Lesia Tsurenko is furious with Anastasia Potapova!
by LORENZO CIOTTI | VIEW 3151
The effects of the war between Ukraine and Russia continue to create tensions in the tennis world as well. Two cases shook the women's circuit during the WTA 1000 in Indian Wells. The first was Lesia Tsurenko. The Ukrainian player forfeited a few hours after the match against the Belarusian Aryna Sabalenka due to a panic attack.
"It was a panic attack, I was struggling to breathe. A few days ago I had a discussion with WTA CEO Steve Simon and I was shocked by what he said to me. Simon explained to me that he would like Russians and Belarusians to be given the opportunity to participate in the Olympics.
He also added that he would feel terrible if he were in my shoes and that he doesn't support war himself, but if the Russian and Belarusian players support it, that's just their opinion."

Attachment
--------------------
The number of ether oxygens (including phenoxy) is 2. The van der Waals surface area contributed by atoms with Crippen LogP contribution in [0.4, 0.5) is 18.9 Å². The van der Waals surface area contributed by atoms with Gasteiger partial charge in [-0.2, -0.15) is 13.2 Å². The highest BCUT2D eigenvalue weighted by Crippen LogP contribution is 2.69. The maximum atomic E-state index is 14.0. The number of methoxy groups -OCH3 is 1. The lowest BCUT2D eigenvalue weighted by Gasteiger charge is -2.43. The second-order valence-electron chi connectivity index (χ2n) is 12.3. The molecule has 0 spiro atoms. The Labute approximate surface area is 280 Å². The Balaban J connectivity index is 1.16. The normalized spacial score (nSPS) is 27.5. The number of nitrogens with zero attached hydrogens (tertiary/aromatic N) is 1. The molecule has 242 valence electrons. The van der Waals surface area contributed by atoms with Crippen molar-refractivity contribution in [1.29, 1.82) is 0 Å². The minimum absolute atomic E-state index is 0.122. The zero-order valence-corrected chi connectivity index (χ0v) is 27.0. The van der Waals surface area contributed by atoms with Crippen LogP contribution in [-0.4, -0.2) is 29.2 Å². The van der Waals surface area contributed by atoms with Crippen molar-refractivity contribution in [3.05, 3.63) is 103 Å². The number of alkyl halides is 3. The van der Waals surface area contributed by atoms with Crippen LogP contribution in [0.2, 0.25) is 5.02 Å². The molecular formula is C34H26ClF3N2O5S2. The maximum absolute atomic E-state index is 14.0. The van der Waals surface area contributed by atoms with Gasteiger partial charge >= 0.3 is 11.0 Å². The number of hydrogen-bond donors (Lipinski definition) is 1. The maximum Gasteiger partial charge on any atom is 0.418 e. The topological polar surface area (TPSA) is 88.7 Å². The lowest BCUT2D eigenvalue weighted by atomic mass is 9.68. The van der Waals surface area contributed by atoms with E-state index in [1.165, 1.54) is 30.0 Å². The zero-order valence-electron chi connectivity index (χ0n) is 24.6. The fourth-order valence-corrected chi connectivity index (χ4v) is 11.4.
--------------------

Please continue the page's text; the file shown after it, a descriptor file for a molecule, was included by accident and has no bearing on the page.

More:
Lesia Tsurenko attacks Potapova
The second instead involved the Russian Anastasia Potapova.
The 21-year-old from Saratov wore the shirt of the Spartak Moscow football team before facing Jessica Pegula on Indian Wells Central Court. A gesture that led the WTA to formally admonish her and condemn her behavior, considered unacceptable and inappropriate.
Just Tsurenko, in an interview with the French newspaper L'Equipe, harshly attacked her colleague. She said: "Steve Simon believes tennis players can support the invasion of Russia and not be penalized. This hurt me, because I felt abandoned.
What Anastasia Potapova did the other day is proof that understands the horror of war." Tsurenko then wanted to thank Iga Swiatek for her continued displays of affection towards the Ukrainian people: "she is a true number 1 both as a person and as a tennis player.
I really appreciate all the support she is offering all of us." Nikita Vlasov, coach of Tsurenko, said against Aryna Sabalenka: "It's your fault, you support the bloody regime of your dictator. You are completely on his side.
The terrible events are also your fault, Aryna, as are everyone else on the side of the regimes in Belarus and Russia."